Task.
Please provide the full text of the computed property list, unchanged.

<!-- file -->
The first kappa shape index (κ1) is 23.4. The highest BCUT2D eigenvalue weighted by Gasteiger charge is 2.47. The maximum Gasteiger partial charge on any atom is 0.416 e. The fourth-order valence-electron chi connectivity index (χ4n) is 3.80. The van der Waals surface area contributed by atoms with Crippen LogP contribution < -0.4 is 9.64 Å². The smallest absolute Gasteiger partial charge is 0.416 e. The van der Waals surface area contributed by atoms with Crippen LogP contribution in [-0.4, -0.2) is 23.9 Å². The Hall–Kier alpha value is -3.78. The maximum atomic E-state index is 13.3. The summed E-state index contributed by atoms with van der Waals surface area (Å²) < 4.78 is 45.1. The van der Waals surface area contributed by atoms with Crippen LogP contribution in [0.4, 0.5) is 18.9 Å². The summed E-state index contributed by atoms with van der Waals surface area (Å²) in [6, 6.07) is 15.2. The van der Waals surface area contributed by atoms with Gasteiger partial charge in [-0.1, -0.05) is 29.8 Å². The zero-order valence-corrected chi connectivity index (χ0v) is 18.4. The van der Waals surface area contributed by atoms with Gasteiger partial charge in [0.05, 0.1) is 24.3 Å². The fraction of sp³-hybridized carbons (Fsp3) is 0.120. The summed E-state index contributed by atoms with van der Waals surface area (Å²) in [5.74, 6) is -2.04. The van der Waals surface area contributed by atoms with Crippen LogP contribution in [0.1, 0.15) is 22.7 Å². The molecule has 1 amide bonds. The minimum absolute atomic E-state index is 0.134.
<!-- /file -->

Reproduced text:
The first kappa shape index (κ1) is 23.4. The highest BCUT2D eigenvalue weighted by Gasteiger charge is 2.47. The maximum Gasteiger partial charge on any atom is 0.416 e. The fourth-order valence-electron chi connectivity index (χ4n) is 3.80. The van der Waals surface area contributed by atoms with Crippen LogP contribution < -0.4 is 9.64 Å². The smallest absolute Gasteiger partial charge is 0.416 e. The van der Waals surface area contributed by atoms with Crippen LogP contribution in [-0.4, -0.2) is 23.9 Å². The Hall–Kier alpha value is -3.78. The maximum atomic E-state index is 13.3. The summed E-state index contributed by atoms with van der Waals surface area (Å²) < 4.78 is 45.1. The van der Waals surface area contributed by atoms with Crippen LogP contribution in [0.4, 0.5) is 18.9 Å². The summed E-state index contributed by atoms with van der Waals surface area (Å²) in [6, 6.07) is 15.2. The van der Waals surface area contributed by atoms with Gasteiger partial charge in [-0.1, -0.05) is 29.8 Å². The zero-order valence-corrected chi connectivity index (χ0v) is 18.4. The van der Waals surface area contributed by atoms with Gasteiger partial charge in [0.05, 0.1) is 24.3 Å². The fraction of sp³-hybridized carbons (Fsp3) is 0.120. The summed E-state index contributed by atoms with van der Waals surface area (Å²) in [5.74, 6) is -2.04. The van der Waals surface area contributed by atoms with Crippen LogP contribution in [0.1, 0.15) is 22.7 Å². The molecule has 1 amide bonds. The minimum absolute atomic E-state index is 0.134.